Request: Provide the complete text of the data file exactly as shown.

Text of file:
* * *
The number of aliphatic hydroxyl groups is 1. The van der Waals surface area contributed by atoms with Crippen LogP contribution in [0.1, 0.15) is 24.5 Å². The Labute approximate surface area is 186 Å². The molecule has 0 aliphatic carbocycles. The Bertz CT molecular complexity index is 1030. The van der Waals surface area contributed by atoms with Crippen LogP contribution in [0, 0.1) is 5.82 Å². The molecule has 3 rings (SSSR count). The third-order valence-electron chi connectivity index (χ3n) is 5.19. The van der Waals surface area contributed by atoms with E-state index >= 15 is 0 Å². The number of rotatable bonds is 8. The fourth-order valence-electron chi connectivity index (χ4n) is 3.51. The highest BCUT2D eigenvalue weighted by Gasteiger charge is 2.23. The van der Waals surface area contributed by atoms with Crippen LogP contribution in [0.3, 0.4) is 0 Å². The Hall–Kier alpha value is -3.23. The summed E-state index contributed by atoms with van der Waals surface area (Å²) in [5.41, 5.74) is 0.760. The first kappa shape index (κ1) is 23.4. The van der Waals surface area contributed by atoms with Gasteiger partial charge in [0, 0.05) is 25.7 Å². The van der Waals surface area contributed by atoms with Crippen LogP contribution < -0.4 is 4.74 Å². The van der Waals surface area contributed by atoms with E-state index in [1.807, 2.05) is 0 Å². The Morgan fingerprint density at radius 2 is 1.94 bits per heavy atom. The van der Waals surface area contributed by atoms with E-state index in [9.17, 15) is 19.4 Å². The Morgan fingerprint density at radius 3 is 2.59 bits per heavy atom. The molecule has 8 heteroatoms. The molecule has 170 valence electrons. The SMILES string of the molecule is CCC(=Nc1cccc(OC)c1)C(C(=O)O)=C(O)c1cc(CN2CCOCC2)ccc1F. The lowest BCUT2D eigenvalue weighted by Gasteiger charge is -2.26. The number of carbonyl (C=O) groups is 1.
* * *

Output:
The number of aliphatic hydroxyl groups is 1. The van der Waals surface area contributed by atoms with Crippen LogP contribution in [0.1, 0.15) is 24.5 Å². The Labute approximate surface area is 186 Å². The molecule has 0 aliphatic carbocycles. The Bertz CT molecular complexity index is 1030. The van der Waals surface area contributed by atoms with Crippen LogP contribution in [0, 0.1) is 5.82 Å². The molecule has 3 rings (SSSR count). The third-order valence-electron chi connectivity index (χ3n) is 5.19. The van der Waals surface area contributed by atoms with E-state index >= 15 is 0 Å². The number of rotatable bonds is 8. The fourth-order valence-electron chi connectivity index (χ4n) is 3.51. The highest BCUT2D eigenvalue weighted by Gasteiger charge is 2.23. The van der Waals surface area contributed by atoms with Crippen LogP contribution in [0.3, 0.4) is 0 Å². The Hall–Kier alpha value is -3.23. The summed E-state index contributed by atoms with van der Waals surface area (Å²) in [5.41, 5.74) is 0.760. The first kappa shape index (κ1) is 23.4. The van der Waals surface area contributed by atoms with Gasteiger partial charge in [0, 0.05) is 25.7 Å². The van der Waals surface area contributed by atoms with Crippen LogP contribution < -0.4 is 4.74 Å². The van der Waals surface area contributed by atoms with E-state index in [1.807, 2.05) is 0 Å². The Morgan fingerprint density at radius 2 is 1.94 bits per heavy atom. The van der Waals surface area contributed by atoms with E-state index in [9.17, 15) is 19.4 Å². The Morgan fingerprint density at radius 3 is 2.59 bits per heavy atom. The molecule has 8 heteroatoms. The molecule has 170 valence electrons. The SMILES string of the molecule is CCC(=Nc1cccc(OC)c1)C(C(=O)O)=C(O)c1cc(CN2CCOCC2)ccc1F. The lowest BCUT2D eigenvalue weighted by Gasteiger charge is -2.26. The number of carbonyl (C=O) groups is 1.